SF May Soon Charge For A Drive Down Lombard's 'Crooked Street'

The "crooked" block of Lombard Street, between Hyde and Leavenworth streets, has long been a favorite destination for tourists, who love to wind their way downhill.

But it's also a source of frustration for people who live on or near the iconic block, and have to deal with regular traffic backups on Lombard that can reach as far as Van Ness, not to mention massive crowds of pedestrians where the winding street spills out at Leavenworth.

Now, according to the Examiner, Supervisor Mark Farrell, whose district includes the street, is looking at ways to create reservations—and charge toll fees—to those who want to make the trip down Lombard. 

Over the years, Lombard has become a bigger and bigger draw: in 2015, an average of 2,700 vehicles per day took trips down the crooked street, nearly double the 1,560 that traversed it in 1999. 

So Farrell has asked the San Francisco County Transportation Authority (CTA) to study a possible toll, with the goal of easing traffic on the street. The street can currently handle only about 220 vehicles per hour, and regulating it and adding charges could prevent backups when it's overflowing with drivers.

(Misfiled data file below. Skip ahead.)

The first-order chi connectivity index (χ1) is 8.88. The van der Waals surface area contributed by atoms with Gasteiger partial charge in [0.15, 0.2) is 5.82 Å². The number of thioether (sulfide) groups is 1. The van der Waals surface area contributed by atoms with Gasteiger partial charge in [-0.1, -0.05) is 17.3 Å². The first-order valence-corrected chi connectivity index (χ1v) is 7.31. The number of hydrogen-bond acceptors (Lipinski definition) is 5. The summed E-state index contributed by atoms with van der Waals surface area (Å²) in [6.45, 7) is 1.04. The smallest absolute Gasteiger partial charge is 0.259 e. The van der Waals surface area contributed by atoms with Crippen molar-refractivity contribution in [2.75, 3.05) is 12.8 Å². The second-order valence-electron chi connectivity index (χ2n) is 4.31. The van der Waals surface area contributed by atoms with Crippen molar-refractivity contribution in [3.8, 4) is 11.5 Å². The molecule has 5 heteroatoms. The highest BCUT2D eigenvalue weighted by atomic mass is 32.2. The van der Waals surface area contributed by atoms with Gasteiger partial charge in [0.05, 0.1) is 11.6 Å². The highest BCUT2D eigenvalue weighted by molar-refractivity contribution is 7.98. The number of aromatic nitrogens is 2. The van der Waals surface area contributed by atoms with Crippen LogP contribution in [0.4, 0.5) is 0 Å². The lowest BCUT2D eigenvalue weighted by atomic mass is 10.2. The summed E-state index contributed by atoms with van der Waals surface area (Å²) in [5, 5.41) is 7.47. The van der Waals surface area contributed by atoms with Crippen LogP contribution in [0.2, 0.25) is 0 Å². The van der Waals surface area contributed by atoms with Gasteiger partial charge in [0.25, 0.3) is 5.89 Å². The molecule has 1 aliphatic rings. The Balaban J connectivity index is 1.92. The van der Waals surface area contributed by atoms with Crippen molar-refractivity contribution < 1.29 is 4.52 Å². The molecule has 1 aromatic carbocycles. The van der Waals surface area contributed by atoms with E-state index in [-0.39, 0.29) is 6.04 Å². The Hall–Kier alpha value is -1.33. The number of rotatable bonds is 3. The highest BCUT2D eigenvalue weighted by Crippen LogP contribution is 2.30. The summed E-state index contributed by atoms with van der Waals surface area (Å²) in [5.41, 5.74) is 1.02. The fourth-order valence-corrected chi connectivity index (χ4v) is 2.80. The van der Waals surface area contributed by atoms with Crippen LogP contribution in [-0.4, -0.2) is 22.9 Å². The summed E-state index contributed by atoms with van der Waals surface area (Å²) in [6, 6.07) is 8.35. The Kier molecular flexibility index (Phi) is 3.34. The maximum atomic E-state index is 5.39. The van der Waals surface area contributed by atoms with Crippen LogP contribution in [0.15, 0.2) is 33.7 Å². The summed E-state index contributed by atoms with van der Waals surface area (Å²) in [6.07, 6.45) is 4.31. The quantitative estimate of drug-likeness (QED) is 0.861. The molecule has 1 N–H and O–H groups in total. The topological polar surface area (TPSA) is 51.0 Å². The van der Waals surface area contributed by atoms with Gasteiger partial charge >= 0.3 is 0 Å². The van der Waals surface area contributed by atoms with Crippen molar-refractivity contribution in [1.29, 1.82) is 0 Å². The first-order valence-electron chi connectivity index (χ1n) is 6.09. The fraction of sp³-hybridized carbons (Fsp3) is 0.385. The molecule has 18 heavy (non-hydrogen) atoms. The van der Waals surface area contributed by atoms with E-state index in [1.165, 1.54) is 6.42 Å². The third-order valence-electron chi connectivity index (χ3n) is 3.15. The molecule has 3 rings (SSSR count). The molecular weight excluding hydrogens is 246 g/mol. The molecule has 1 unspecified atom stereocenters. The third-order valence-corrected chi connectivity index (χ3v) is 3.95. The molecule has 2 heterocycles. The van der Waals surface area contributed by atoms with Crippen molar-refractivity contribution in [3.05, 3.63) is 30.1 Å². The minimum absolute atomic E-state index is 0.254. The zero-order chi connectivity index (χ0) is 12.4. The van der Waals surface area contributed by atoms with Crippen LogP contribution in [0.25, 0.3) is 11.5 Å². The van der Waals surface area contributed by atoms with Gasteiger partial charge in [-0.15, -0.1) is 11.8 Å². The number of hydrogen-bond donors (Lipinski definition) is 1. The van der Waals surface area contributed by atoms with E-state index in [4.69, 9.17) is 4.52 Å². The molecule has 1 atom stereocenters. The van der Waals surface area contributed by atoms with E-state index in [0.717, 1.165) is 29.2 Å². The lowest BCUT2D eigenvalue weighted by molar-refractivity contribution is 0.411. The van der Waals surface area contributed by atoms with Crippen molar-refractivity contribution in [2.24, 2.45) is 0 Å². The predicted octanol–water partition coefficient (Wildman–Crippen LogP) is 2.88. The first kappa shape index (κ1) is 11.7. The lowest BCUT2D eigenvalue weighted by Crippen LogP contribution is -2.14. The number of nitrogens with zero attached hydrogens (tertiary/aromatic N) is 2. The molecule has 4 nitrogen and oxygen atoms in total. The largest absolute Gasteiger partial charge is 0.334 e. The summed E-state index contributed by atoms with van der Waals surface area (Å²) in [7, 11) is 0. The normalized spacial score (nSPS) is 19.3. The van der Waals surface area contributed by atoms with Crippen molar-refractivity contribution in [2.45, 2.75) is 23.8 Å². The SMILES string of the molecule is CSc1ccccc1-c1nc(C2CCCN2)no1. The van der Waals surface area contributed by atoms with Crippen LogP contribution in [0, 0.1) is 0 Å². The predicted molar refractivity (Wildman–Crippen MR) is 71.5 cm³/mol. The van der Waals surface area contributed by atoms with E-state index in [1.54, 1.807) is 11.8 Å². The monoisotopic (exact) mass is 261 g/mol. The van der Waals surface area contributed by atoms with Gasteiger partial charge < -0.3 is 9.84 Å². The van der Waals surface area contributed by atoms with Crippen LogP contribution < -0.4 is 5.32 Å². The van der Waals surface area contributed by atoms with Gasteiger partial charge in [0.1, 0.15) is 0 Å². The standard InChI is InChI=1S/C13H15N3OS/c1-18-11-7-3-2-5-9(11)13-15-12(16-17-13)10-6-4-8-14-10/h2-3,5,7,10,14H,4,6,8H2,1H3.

Photo: Glen Bowman/Flickr

While the CTA may take as long as two years to develop a full proposal, a tentative plan would call for the same camera technology used to capture license plates for tolls on the Golden Gate Bridge to be installed on Lombard. Visitors could also reserve 30-to-60-minute slots to drive on Lombard in advance, using their FasTrak account or license plate number; once the street reaches capacity, drivers would be told to move on. 

To monitor the area, the city might add more DPT officers, or hire off-duty SFPD officers as security. Those officers would also be tasked with boosting enforcement on tour bus companies, which often park illegally in the area. 

However, charging a toll on a public street will require Farrell and his supporters to have state-level legislation enacted. Farrell says that new state senator Scott Wiener is amenable to the idea, but it likely means that action on Lombard is still years away. 

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Sf may soon charge for a drive down lombard s crooked street